Norway brings Thor's hammer down on Duke Energy stock. Will investors be fried? Image source: Getty Images.
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On a black day for U.S. stocks in general, Duke Energy (NYSE: DUK) stock fared worse than most. As stocks all around it tumbled an average of 2.5% Friday, Duke dropped 3.5% -- and it could get worse.
As reported on Norway's The Local news site, Norway's sovereign wealth fund announced last week that it has added Duke Energy stock to a "blacklist" of stocks it will no longer invest in.
Formerly known as the "Government Petroleum Fund," Norway built up this fund from profits earned selling off the company's oil production, and uses the fund to purchase investments around the world, as a means of diversifying its economy. At the beginning of this year, Norway's fund owned $304 million worth of Duke Energy stock, and a further $162 million worth of bonds of both the parent company and its subsidiaries.
Before you shrug off this news -- or ask "what's Norway got to do with me?" -- consider:
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Norway's sovereign wealth fund is big -- bigger than China's, and bigger than Saudi Arabia's. Depending on how you count it, Norway's fund controls nearly $1 trillion in assets. (The exact value depends on the Krone-to-Dollar exchange rate. Currently, Norway's fund is valued at $890 billion. Two years ago, it would have been worth $1.2 trillion).
Any way you count it, the fund is much bigger than Duke Energy itself, whose market cap is less than $54 billion.
A history of activism
Norway runs its fund "according to strict ethical guidelines, with a focus on sustainable economic, environmental, and social development."In years past, these guidelines have persuaded the fund to divest itself of dozens of investments that didn't pass ethical muster.
In 2005, for example, the fund divested firms such as Boeing (NYSE: BA), Raytheon, and General Dynamics for their roles in production of cluster bombs. 2010 saw Philip Morris (NYSE: PM) and Altria (NYSE: MO) booted for tobacco ties. In 2014, Alpha Natural Resources, Peabody, and Arch Coal were swept into the coal ash heap as well -- a well-timed decision, as Alpha declared bankruptcy a year later, followed in quick succession by both Peabody and Arch.
Now, Norway has put Duke Energy stock in its crosshairs. Referring to multiple instances of environmental disasters tied to "ash ponds" maintained by Duke's coal-burning power plants, Norway argues that "for many years [Duke and its subsidiaries] have ... repeatedly discharged environmentally harmful substances." Despite multiple court rulings ordering Duke to clean up its mess, Norway accuses Duke of dragging its feet, saying the company won't fully repair the environmental damage it has inflicted for "another 10-15 years."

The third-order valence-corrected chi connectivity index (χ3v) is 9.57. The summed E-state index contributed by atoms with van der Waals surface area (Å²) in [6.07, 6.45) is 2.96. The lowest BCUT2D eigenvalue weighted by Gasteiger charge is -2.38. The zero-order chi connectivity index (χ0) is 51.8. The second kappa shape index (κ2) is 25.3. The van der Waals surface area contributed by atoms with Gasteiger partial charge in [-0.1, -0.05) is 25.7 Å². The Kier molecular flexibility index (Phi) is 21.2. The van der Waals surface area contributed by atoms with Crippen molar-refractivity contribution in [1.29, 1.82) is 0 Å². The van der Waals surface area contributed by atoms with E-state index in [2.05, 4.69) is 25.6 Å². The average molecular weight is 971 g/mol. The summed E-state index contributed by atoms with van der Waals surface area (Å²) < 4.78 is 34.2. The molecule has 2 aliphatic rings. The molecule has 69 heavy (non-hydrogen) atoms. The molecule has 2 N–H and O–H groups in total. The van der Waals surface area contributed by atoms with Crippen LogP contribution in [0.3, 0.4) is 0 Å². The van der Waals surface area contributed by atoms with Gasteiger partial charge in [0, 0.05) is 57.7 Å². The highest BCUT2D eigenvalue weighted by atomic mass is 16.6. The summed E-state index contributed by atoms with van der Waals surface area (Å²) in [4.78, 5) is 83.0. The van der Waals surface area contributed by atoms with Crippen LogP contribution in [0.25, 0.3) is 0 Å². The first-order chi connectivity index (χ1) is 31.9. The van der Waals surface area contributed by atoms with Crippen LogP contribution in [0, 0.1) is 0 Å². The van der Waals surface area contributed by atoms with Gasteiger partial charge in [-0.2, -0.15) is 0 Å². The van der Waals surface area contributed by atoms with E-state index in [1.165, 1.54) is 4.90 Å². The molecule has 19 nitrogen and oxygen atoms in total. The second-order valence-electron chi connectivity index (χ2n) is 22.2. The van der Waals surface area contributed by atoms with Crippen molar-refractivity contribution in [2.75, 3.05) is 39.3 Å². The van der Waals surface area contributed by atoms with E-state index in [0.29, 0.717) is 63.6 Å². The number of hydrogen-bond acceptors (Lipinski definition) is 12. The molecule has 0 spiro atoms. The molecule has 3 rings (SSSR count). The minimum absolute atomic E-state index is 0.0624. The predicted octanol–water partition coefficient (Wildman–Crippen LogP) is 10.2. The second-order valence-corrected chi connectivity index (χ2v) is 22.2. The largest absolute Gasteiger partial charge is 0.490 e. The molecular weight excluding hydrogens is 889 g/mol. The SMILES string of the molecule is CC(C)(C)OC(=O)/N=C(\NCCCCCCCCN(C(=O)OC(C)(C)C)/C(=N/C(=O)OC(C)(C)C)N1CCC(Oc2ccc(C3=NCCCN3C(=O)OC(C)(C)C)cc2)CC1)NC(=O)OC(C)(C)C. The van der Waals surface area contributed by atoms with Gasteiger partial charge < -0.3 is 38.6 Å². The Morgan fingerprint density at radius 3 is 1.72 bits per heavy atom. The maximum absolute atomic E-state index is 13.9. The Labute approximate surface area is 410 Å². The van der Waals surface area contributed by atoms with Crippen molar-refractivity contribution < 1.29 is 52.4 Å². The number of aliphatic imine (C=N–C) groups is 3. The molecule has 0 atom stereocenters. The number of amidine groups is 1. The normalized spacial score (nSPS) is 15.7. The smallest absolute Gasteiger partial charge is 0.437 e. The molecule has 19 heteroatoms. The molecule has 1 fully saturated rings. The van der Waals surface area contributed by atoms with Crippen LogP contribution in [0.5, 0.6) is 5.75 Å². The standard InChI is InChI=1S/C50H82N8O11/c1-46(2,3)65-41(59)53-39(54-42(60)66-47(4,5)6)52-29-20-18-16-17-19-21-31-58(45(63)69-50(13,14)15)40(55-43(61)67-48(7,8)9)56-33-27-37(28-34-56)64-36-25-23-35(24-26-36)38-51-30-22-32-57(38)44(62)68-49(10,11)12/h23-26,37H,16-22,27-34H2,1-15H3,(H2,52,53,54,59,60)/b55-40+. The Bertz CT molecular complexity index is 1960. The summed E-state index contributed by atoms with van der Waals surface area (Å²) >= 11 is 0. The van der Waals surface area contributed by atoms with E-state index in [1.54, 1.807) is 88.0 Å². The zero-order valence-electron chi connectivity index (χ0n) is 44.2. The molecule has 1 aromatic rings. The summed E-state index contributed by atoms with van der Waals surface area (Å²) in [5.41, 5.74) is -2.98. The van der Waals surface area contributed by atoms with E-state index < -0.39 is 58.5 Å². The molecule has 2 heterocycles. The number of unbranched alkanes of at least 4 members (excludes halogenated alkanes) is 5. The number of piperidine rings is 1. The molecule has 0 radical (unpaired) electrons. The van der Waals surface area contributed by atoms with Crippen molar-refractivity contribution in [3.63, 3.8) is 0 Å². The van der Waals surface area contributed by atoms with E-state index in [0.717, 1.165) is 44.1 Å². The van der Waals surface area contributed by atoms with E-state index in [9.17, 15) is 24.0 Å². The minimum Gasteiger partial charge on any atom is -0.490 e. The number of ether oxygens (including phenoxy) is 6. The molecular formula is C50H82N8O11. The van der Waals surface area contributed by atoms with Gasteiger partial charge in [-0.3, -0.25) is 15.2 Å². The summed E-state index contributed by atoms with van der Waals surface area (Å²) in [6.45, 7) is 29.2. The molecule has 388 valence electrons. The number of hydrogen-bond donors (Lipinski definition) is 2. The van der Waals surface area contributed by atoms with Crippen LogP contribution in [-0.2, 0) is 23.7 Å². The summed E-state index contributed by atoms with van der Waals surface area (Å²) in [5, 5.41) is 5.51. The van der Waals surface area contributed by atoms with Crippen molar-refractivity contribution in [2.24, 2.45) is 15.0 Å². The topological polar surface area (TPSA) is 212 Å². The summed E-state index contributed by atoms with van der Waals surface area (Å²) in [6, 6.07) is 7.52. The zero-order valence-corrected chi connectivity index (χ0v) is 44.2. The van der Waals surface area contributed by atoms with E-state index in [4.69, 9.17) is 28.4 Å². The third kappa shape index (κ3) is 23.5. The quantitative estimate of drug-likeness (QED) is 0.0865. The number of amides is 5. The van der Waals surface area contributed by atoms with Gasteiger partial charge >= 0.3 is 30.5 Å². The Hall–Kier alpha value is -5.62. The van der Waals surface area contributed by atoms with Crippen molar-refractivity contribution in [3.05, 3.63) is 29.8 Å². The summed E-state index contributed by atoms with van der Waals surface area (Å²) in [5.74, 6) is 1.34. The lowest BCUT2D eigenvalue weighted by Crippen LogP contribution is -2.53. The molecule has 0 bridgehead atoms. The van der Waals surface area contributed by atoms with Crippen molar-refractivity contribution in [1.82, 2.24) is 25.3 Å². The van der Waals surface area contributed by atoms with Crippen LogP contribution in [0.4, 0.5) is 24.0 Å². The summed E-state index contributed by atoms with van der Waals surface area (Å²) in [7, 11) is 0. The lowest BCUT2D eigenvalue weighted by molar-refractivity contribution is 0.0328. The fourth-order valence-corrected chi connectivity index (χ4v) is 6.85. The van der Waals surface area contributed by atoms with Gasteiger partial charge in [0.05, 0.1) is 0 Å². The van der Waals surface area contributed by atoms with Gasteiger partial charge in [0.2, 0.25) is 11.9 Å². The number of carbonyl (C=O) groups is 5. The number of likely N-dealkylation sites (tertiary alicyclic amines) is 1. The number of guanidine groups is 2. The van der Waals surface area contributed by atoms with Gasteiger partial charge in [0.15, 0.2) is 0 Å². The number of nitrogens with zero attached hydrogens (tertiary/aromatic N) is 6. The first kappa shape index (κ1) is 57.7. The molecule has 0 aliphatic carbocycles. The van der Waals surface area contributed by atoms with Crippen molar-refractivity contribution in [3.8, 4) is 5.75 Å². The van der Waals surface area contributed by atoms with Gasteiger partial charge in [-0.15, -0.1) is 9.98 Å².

What it means to investors
Counting both investments in Duke stock, and in Duke's bonds, Norway's fund owns roughly 0.5% of Duke Energy's entire enterprise value. Selling out of these investments could dampen the prospects for the stock growing in value. The Local notes, too, that Norway's actions "are also closely watched and copied by other investors around the world." Thus, selling by Norway's fund could spark similar sales by other investors -- especially in the near term.
Longer-term however, investors can take some comfort in the fact that even the disapproval of a large sovereign wealth fund like Norway's doesn't necessary strike a death knell for an affected stock. Notable exceptions of Arch, Peabody, and Alpha Natural notwithstanding, history is also replete with examples of companies that incurred Norway's wrath, but went on to prosper regardless.
For example, since being blackballed by Norway in 2005, Boeing's stock has doubled in price. Philip Morris International is up two times in value as well, since Norway barred it for investment in 2014, while Altria stock has tripled.
While there's no guarantee Duke Energy stock will fare similarly well after being "blessed" with a blacklisting by Norway, neither do you need to assume the stock is now forever cursed.
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